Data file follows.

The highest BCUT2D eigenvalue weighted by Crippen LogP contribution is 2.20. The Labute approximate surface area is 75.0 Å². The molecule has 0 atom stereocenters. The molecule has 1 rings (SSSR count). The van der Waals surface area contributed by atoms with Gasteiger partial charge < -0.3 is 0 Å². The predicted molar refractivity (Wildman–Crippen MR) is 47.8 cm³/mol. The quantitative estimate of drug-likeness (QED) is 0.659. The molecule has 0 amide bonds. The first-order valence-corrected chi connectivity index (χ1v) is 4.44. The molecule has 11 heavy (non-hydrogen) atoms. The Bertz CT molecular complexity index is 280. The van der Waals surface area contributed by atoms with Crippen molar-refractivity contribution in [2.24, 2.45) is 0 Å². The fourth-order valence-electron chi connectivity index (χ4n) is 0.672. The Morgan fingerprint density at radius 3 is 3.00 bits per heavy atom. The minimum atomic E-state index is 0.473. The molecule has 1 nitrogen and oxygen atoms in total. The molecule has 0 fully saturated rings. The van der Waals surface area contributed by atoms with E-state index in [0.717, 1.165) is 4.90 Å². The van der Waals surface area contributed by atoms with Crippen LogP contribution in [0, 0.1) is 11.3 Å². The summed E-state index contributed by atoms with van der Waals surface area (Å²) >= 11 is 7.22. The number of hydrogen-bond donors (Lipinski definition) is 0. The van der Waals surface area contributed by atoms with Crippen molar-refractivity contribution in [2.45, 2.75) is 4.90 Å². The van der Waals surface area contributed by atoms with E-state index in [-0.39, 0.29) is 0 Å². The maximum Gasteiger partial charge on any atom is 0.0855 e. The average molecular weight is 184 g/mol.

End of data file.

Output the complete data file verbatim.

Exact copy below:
The highest BCUT2D eigenvalue weighted by Crippen LogP contribution is 2.20. The Labute approximate surface area is 75.0 Å². The molecule has 0 atom stereocenters. The molecule has 1 rings (SSSR count). The van der Waals surface area contributed by atoms with Gasteiger partial charge < -0.3 is 0 Å². The predicted molar refractivity (Wildman–Crippen MR) is 47.8 cm³/mol. The quantitative estimate of drug-likeness (QED) is 0.659. The molecule has 0 amide bonds. The first-order valence-corrected chi connectivity index (χ1v) is 4.44. The molecule has 11 heavy (non-hydrogen) atoms. The Bertz CT molecular complexity index is 280. The van der Waals surface area contributed by atoms with Crippen molar-refractivity contribution in [2.24, 2.45) is 0 Å². The fourth-order valence-electron chi connectivity index (χ4n) is 0.672. The Morgan fingerprint density at radius 3 is 3.00 bits per heavy atom. The minimum atomic E-state index is 0.473. The molecule has 1 nitrogen and oxygen atoms in total. The molecule has 0 fully saturated rings. The van der Waals surface area contributed by atoms with E-state index in [0.717, 1.165) is 4.90 Å². The van der Waals surface area contributed by atoms with Crippen LogP contribution in [0, 0.1) is 11.3 Å². The summed E-state index contributed by atoms with van der Waals surface area (Å²) >= 11 is 7.22. The number of hydrogen-bond donors (Lipinski definition) is 0. The van der Waals surface area contributed by atoms with Crippen molar-refractivity contribution in [2.45, 2.75) is 4.90 Å². The van der Waals surface area contributed by atoms with E-state index in [-0.39, 0.29) is 0 Å². The maximum Gasteiger partial charge on any atom is 0.0855 e. The average molecular weight is 184 g/mol.